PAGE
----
You might be well into your studies this school year, and perhaps you have been assigned to give a presentation on a specific topic or idea. Are you struggling with designing the presentation or nervous to deliver it to your professor and classmates? In this post, we have chosen 10 of the must-haves you should include or do in order to nail your presentation this year!
1) Know your topic and audience
The first part of preparing for a presentation is to fully understand your topic and audience. Are you presenting to your classmates? Choose a topic that would be of best interest to your audience to listen to and learn.
2) Ask the question
What do I want my audience to get out of this presentation? Asking yourself this question will be key to the success of your presentation. The presentation will answer this question in the end. Decide on those key points and takeaways and begin to craft your message.
3) Create an outline
Now that you have your topic and your audience in mind, it is time to begin creating your outline! Within your outline, you should include the following: an introduction, your key points, examples or data, the key takeaway, a call-to-action (if there is one), and a closing statement.
4) Pick a theme and design for your PowerPoint
After you have completed your outline, it is time to begin designing the presentation. If you are using a different application other than PowerPoint (like Prezi), it will be important that you are familiar with the platform. Choose a theme and design that is not only eye-catching, but also is clear for the reader to see.
5) Use clear and concise text on your slides
Just because you have your outline in front of you as you are making your presentation does NOT mean that you should be writing your sentences on your slides word for word. Instead, you should choose concise language to communicate to your audience in a way that allows you to expand further during your presentation.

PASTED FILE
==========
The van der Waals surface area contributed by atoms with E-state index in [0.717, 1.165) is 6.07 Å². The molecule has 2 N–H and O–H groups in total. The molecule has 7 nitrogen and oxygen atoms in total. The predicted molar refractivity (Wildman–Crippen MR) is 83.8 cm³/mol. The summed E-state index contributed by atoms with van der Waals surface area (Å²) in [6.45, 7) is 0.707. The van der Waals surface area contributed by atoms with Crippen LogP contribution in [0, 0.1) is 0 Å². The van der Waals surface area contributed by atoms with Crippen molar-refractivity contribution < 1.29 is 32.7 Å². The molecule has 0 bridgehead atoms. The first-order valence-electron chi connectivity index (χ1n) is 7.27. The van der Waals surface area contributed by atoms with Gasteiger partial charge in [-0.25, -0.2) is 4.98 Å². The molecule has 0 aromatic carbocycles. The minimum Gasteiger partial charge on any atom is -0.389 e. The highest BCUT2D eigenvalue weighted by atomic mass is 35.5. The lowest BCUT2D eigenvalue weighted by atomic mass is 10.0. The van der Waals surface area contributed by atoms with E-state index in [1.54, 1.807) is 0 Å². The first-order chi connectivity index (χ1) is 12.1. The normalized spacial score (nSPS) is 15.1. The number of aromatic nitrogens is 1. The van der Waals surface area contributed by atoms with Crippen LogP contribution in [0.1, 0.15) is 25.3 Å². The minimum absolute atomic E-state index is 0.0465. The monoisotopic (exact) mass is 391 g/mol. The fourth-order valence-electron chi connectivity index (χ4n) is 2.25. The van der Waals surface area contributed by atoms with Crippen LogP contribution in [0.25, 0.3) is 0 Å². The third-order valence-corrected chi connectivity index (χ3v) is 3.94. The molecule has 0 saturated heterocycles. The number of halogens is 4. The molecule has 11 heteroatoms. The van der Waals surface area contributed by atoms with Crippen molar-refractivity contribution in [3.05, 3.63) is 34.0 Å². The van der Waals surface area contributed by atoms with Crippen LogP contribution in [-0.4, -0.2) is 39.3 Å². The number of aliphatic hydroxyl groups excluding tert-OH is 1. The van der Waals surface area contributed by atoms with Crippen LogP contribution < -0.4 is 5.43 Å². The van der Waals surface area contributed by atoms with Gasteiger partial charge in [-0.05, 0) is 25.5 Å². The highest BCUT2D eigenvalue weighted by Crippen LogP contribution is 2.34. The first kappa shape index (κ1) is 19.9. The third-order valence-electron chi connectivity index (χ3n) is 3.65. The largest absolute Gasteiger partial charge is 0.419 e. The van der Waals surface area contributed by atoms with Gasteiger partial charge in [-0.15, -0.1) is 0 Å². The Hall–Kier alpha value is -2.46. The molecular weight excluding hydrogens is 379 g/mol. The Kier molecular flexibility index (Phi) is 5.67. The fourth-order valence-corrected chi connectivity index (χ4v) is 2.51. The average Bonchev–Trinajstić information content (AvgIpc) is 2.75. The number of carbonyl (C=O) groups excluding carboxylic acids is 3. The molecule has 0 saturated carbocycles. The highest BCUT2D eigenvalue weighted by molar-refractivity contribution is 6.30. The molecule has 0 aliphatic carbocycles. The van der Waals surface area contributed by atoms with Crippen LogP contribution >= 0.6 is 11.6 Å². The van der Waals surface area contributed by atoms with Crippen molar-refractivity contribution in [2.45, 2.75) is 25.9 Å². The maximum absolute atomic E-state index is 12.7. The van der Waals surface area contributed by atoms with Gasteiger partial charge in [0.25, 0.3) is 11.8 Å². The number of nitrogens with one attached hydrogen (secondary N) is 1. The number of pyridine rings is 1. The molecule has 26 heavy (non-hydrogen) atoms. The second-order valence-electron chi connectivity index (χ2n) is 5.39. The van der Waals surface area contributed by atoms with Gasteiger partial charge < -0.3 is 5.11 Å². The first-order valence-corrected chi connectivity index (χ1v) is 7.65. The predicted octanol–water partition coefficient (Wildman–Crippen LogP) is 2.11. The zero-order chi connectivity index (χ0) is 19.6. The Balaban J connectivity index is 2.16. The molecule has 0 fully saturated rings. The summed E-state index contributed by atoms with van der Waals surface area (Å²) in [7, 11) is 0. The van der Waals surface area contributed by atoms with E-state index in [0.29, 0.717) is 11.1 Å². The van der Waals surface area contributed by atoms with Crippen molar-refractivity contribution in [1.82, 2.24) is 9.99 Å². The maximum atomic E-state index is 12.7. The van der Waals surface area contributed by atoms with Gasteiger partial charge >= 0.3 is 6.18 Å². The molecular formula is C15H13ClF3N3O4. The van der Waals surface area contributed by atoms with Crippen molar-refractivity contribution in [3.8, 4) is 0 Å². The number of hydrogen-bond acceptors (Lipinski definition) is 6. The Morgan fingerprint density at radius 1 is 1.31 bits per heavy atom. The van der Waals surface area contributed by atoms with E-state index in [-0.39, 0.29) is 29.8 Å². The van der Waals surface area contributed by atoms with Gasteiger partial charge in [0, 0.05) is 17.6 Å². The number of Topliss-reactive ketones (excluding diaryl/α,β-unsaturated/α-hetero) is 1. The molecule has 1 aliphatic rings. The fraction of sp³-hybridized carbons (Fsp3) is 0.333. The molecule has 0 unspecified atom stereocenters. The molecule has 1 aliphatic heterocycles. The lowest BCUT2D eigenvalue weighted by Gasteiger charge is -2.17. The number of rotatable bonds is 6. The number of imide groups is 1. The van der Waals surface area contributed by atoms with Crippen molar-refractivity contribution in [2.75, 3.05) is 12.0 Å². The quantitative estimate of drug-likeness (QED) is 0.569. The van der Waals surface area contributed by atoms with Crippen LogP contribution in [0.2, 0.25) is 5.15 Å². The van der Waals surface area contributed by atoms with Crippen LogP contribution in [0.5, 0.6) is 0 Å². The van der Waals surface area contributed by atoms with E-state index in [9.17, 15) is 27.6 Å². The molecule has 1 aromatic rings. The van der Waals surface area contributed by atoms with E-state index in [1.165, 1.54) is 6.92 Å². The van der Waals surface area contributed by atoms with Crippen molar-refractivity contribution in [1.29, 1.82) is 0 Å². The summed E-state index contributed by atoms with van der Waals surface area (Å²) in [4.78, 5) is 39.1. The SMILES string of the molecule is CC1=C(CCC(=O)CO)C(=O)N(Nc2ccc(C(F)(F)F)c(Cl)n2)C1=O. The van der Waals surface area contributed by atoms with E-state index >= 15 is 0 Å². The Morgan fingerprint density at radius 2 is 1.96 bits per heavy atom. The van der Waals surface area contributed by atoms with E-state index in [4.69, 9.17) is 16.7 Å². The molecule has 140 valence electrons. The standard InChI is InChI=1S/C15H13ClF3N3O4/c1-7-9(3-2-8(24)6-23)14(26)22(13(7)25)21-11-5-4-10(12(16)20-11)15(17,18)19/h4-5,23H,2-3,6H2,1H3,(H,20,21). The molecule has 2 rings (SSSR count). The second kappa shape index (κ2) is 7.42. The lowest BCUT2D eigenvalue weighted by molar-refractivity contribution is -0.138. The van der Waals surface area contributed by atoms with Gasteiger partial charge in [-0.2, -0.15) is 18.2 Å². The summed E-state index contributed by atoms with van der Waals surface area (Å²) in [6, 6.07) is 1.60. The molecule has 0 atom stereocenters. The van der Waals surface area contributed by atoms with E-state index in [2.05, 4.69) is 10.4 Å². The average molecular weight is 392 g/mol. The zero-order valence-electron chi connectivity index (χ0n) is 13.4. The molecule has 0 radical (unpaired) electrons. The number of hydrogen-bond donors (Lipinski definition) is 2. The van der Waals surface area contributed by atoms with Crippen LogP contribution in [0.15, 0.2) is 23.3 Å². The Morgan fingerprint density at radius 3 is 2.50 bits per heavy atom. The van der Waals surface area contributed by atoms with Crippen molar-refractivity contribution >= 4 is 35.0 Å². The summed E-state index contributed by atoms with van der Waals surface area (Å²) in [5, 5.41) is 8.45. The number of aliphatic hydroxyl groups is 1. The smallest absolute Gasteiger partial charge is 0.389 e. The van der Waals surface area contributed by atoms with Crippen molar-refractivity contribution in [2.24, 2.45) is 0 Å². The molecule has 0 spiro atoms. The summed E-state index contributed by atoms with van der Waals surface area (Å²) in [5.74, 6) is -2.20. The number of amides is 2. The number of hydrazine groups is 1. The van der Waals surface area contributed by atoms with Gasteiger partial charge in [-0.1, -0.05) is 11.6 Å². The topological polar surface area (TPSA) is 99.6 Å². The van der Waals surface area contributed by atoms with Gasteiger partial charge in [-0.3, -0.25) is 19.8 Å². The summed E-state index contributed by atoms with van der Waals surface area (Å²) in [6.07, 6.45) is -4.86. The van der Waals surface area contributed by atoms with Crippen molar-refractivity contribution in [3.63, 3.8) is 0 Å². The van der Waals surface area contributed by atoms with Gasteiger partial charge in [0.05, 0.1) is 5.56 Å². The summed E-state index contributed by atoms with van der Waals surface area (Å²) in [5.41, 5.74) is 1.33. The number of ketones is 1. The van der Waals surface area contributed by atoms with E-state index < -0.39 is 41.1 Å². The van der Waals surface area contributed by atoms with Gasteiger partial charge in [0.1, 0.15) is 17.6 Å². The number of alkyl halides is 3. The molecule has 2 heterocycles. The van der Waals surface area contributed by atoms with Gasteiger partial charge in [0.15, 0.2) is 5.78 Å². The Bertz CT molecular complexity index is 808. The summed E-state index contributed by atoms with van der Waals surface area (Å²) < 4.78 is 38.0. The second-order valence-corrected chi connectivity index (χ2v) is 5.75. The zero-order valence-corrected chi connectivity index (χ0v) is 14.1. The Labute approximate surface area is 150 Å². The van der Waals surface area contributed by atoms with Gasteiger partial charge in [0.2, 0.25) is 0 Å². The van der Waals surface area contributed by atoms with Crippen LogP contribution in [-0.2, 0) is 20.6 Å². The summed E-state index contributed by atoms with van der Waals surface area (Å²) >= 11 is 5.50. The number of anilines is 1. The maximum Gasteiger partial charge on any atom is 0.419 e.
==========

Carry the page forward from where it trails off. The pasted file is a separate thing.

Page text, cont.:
6) Utilize data and examples to help support your presentation
Using examples to support your key points of your presentation is a great way to explain into further detail your message to your audience. Do you have impressive data to show your audience? Data and examples are a great way to not only support your arguments, but also a great way to help the audience understand the overall takeaway.
7) Review and edit your presentation
While you may think that your presentation is "good to go," do not skip the step to review and edit your presentation. If it helps, we also suggest that you have a friend or colleague take a look at your presentation as well. They might be able to find ambiguities within or help edit grammar mistakes that might have gone unnoticed.
8) Begin with a strong introduction
You want to captivate your audience immediately when you begin your presentation, so it will be important for you to begin your presentation with a strong introduction! We suggest asking a question to your audience, using a narrative, showcase a statistic, etc.
9) Practice, practice, practice
Maybe you haven't given a presentation in awhile. You could be a bit rusty around the edges. Nerves before presenting is not a bad thing! But if you did not practice your presentation a few times, it could set you up for a few mistakes along the way. Practice giving your presentation and ensuring that what your saying matches up with your slides. Does your presentation have a time limit? This will also be important during practice--time yourself to make sure you are not going under the time limit, or over, as this could affect your grade.
10) End with a home-run take-home message
Wrap up the presentation without doing just that. Instead, tie everything you spoke about in your presentation into one package and give your audience a take-home message. You want your audience to leave the room feeling like they completely understood what you presented on, and they also are able to leave with a clear message or action item.
We hope these tips help you in preparing for your next presentation!